Fireworks- Consumer fireworks are illegal to sell, purchase, use or possess within the City of Kirkland. Shows by a WA licensed pyrotechnician require a permit. The storage, loading, handling or production of fireworks also requires a permit. This permit is $100.00 and is valid for the event permitted.

Special Events – Events qualifying for the City’s Special Events Permit and Planning will have all permitted conditions collected under one permit issued by the department for the duration of that single event.

Underground storage tank removal – The removal or alteration of underground storage tanks requires a permit. Permits must be issued prior to final removal of any remaining stored product.

Exception: residential tanks on single family residential lots are exempt.

Permits may also be required for activities deemed hazardous by the Fire Marshal but not listed here.

All previously issued permits that have expired may be re-applied for within 30 days of expiration without additional review - if no changes have been made to applicant, quantities, locations, use or conditions.

 

Fire prevention bureau FAQs

Are fireworks legal for sale and use in Kirkland?

 

The sale, possession and discharge of personal fireworks are prohibited within Kirkland city limits. This ban went into effect in 1999. 

Public fireworks displays are allowed as long as a permit is obtained in advance from the Fire Department and the display is conducted by a licensed pyrotechnician. 

Is a barbecue grill allowed on the deck of my apartment or condominium?
The City of Kirkland does not restrict the storage and use of barbecue grills on decks, although your homeowners’ association or apartment rules may.

Can I burn outdoors?

In urban areas of King County, all outdoor burning (burning of yard waste, garbage, etc.) is prohibited by the Puget Sound Clean Air Agency (PSCAA).  The burning of yard debris, construction materials or trash is not allowed at any time. The Kirkland Fire Department works closely with PSCAA to help enforce regulations specifically concerning outdoor burning.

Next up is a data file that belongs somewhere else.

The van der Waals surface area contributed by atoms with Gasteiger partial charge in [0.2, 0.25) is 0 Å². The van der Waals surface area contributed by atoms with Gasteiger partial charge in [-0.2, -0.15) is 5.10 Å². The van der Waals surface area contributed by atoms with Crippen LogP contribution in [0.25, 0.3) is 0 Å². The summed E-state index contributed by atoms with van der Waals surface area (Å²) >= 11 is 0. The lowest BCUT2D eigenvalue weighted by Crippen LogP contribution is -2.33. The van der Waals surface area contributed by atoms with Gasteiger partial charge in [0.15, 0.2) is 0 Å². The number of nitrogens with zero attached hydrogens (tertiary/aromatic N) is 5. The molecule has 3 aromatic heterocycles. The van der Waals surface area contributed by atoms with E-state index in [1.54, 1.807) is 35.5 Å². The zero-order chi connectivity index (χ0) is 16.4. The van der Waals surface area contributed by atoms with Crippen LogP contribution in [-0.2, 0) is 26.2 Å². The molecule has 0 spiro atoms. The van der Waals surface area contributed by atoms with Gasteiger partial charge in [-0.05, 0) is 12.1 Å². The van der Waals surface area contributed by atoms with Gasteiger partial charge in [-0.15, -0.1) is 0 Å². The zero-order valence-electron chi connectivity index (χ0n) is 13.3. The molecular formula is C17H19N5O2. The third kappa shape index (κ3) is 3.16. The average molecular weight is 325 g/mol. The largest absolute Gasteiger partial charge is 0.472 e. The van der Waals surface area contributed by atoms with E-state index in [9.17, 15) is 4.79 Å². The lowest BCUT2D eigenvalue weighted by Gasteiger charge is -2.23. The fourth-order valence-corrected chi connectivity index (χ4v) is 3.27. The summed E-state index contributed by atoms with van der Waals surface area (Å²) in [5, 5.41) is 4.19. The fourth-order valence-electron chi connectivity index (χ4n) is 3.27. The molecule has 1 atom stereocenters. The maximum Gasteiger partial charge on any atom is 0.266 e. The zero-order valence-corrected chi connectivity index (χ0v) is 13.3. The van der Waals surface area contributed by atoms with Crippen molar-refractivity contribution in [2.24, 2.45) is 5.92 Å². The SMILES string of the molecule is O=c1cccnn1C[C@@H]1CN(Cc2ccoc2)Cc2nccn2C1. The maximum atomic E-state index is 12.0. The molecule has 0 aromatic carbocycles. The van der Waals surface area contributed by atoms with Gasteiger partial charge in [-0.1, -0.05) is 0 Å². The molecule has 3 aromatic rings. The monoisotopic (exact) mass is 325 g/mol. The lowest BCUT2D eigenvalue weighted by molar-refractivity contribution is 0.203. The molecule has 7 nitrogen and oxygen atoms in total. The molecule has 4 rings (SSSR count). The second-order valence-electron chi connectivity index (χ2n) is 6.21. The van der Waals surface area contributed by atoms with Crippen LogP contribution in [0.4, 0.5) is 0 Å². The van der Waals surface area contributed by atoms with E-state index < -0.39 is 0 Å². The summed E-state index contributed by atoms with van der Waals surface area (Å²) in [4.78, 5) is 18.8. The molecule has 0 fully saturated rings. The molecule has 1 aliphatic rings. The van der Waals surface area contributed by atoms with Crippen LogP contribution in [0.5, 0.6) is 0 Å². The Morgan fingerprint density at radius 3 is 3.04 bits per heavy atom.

If I cannot burn my yard waste, what do I do with it?

The King County Solid Waste website gives information on disposal of yard waste as well as other types of waste.

Are there any exceptions to the restriction on outdoor burning?

One exception to the open burning prohibition is for recreational fires.  Such fires are allowed without a permit as long as the following precautions are taken:

  • The fire must be kept small (no larger than three feet in diameter and two feet in height).
  • Recreational fires shall not be conducted within 25 feet of a structure or combustible material, such as a wooden fence, trees, brush, or tall grass.
  • Recreational fires must be continually attended by a responsible person until the fire is completely extinguished.
  • Some means of extinguishing the fire must be readily available.  This can be a portable fire extinguisher with a rating of 2-A.  Other means of approved materials for extinguishing the fire are dirt, sand, a water barrel, or water hose.
  • Try to use the driest wood available in order to produce the least amount of smoke possible.  If the smoke from your fire is an irritant to neighbors you may have to extinguish the fire. 
  • Finally, always check with PSCAA to make sure there is not a burn ban in effect due to air quality before having any kind of outdoor fire.

How do I find out if there is a burn ban in effect?

Puget Sound Clean Air Agency regulates burn bans.  You can check on the current PSCAA’ website or call the PSCAA burn ban information line at 1-800-595-4341.

How do I dispose of old fire extinguishers?

Residents in King County can dispose of empty fire extinguishers with their regular garbage. Non-empty fire extinguishers should be taken to a household hazardous waste location for disposal, see King County locations and the Wastemobile schedule. For more information visit hazwastehelp.org

How do I dispose of hazardous waste/liquids?

Paints, solvents, computers, televisions, fuels and some other materials are considered hazardous waste, and should never be thrown away with normal refuse. For more information on what constitutes hazardous waste and appropriate disposal of such items, see the King County Public Health website.

How do I dispose of LP or propane gas tanks?